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Ultimate Guide to Naloxone

Ultimate Guide to Naloxone

The opioid epidemic began in the late 1990s due to an increase in prescription opioids.

As a result, many patients who were prescribed opioids developed a tolerance and dependence on them. Ever since then, opioid abuse has been a serious concern in the United States. Our substance abuse treatment center in Pompano knows that more efforts are being made to combat this issue. One of the ways this problem is being addressed is with the use of medications like naloxone. Because many people aren’t aware of this helpful medication, our team at Banyan Pompano is sharing an ultimate guide to naloxone.

What Is Naloxone Used For?

Naloxone treatment is used to reverse an opioid overdose. It’s a medication that’s been approved by the Food and Drug Administration (FDA) as a safe and effective way to reverse the effects of an opioid overdose. It’s a temporary treatment that’s meant to give people enough time to get medical attention.

It would be administered when an individual shows signs of an opioid overdose like:

  • Loss of consciousness
  • Inability to speak
  • Shallow or irregular breathing
  • Bluish skin tone in lighter-skinned people
  • Grayish skin tone in darker-skinned people
  • Choking sounds or gurgling sounds, otherwise known as a “death rattle”
  • Vomiting
  • Limp body or limbs
  • Pale or clammy skin
  • Black or blue tint in fingernails and lips
  • Slow heartbeat

The naloxone drug is beneficial to individuals who struggle with opioid abuse and or take high doses of opioids for pain. Naloxone is not a formal kind of treatment for opioid dependence. Individuals who have struggled with opioid addiction can begin their recovery with our medically monitored detox. Our medical detox provides patients with 24-hour care and medical assistance as needed. Detox helps mitigate withdrawal symptoms and addiction cravings to help the patient progress in their recovery.

How Does Naloxone Work?

Naloxone is an opioid antagonist that blocks the effects of opioids. It can be used as a nasal spray, injected into the muscle, injected under the skin, or injected into the veins. Naloxone works by binding to opioid receptors, reversing and blocking the effect of opioids like:

  • Heroin
  • Morphine
  • Fentanyl
  • Oxycodone
  • Codeine
  • Hydromorphone
  • Hydrocodone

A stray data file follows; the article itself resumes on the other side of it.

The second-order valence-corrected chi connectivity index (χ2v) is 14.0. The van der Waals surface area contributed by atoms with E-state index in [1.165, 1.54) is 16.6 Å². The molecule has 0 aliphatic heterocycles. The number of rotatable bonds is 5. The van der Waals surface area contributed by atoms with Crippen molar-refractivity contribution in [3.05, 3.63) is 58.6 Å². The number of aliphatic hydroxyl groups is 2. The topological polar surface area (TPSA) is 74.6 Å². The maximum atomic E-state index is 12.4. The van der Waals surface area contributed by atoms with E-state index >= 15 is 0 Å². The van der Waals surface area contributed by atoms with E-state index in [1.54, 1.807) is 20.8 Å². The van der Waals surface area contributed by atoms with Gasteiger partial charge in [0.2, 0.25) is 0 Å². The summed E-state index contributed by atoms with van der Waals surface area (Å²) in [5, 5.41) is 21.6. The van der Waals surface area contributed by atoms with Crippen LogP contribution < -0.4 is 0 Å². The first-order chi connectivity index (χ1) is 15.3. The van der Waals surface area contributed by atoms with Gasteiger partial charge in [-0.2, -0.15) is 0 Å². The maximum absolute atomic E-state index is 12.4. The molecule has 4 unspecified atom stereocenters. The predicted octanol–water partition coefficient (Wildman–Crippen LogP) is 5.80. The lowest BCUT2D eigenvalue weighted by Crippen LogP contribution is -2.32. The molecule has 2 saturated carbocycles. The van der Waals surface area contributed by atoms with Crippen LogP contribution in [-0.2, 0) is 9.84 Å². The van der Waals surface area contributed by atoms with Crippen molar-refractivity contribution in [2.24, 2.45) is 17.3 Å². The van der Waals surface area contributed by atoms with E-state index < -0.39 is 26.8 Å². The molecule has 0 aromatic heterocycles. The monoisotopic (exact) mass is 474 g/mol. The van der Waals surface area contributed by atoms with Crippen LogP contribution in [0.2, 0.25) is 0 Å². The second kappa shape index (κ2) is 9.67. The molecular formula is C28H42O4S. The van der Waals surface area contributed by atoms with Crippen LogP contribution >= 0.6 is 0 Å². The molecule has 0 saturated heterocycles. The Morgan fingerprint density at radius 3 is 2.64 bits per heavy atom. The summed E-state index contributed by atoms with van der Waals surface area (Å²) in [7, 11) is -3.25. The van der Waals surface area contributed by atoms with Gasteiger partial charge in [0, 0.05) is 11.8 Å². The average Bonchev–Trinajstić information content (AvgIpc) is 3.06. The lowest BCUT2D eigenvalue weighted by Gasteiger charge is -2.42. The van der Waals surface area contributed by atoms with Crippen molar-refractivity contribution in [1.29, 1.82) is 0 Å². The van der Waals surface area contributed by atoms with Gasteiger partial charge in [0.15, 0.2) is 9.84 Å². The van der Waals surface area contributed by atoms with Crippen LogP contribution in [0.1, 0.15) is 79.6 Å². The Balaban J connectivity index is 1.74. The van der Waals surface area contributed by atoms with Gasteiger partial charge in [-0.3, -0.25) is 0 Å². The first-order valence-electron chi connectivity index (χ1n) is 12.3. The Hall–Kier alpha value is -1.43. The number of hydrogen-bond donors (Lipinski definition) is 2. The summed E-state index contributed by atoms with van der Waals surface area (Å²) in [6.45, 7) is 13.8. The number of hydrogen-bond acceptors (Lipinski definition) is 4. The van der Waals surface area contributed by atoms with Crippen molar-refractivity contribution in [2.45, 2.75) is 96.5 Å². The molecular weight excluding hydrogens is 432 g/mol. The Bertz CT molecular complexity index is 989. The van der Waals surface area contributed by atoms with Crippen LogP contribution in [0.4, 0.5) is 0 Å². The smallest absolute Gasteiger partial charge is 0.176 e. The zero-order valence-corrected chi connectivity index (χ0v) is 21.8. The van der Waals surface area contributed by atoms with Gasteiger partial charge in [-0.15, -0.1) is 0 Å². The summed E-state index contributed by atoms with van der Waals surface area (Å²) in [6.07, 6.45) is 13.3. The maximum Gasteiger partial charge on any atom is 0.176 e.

• Buprenorphine
  • Methadone

Naloxone cannot be used to treat overdose caused by substances like alcohol, cocaine, methamphetamine, or benzodiazepines. Keep in mind that this medication is not meant to replace addiction treatment and does not cure addiction. A person who abuses opioids or has abused opioids for a long period should receive formal substance abuse treatment. At Banyan Treatment Centers Pompano, we offer a safe and effective opiate treatment that targets the mental and physical effects of opioids.

What Are The Side Effects Of Naloxone?

Naloxone doesn’t cause side effects in an individual who’s not overdosing or does not have opioids in their system. However, it can cause withdrawal symptoms when administered to individuals who abuse opioids or have an opioid addiction. The more naloxone medicine is given, the more intense these symptoms would be. These symptoms usually subside after half an hour to an hour.

The effects of naloxone include:

  • Flushed skin
  • Dizziness
  • Fatigue
  • Restlessness
  • Anxiety
  • Irritability
  • Body aches
  • Diarrhea
  • Stomach pains
  • Fever
  • Shortness of breath

Again, these side effects are opioid withdrawal symptoms. They can occur as a result of naloxone but they would not occur in a person who is not overdosing or who does not have opioids in their system.

How Long Does Naloxone Stay In Your System?

Naloxone may stay in your system for 30 minutes to 12 hours. This is dependent on the dose and the severity of the individual’s condition, as well as their weight and height. Because naloxone is a fast-acting and temporary solution for opioid overdose, it mitigates overdose symptoms to give the individual enough time to receive medical assistance.

Guide to Naloxone and Which Version Is Better

Not everyone knows how to administer naloxone. Deciding which form of naloxone to use can be nerve-wracking. Intranasal and intramuscular naloxone are both safe and effective and deciding which one you want to use is a personal choice. Intranasal is the least nerve-wracking way to administer naloxone because it eliminates the risks of wrongfully using a needle. This is especially helpful when administering naloxone to an intravenous drug user (IVDU) like a heroin addict.

Is Naloxone Safe?

Yes, Naloxone is safe for everyone. You can’t get high on Naloxone, so it would affect a person without opioids in their system like water would. The kit to administer Naloxone contains glass vials, needles, and small pieces that could potentially be harmful to children or people who don’t know how to use these tools. Unless the person is allergic to Naloxone, it’s safe for everyone.

Naloxone may be an investment you need to make. While it’s not a solution for opioid addiction, it can give you or a loved one the chance to get help and change their life.

If you or someone you know is struggling with opioid dependence, we can help. Call us today at 888-280-4763 to learn more about our rehab facility in Pompano and our levels of care.

Alyssa, Director of Digital Marketing
Alyssa, Director of Digital Marketing
Alyssa is the National Director of Digital Marketing and is responsible for a multitude of integrated campaigns and events in the behavioral health and addictions field. All articles have been written by Alyssa and medically reviewed by our Chief Medical Officer, Dr. Darrin Mangiacarne.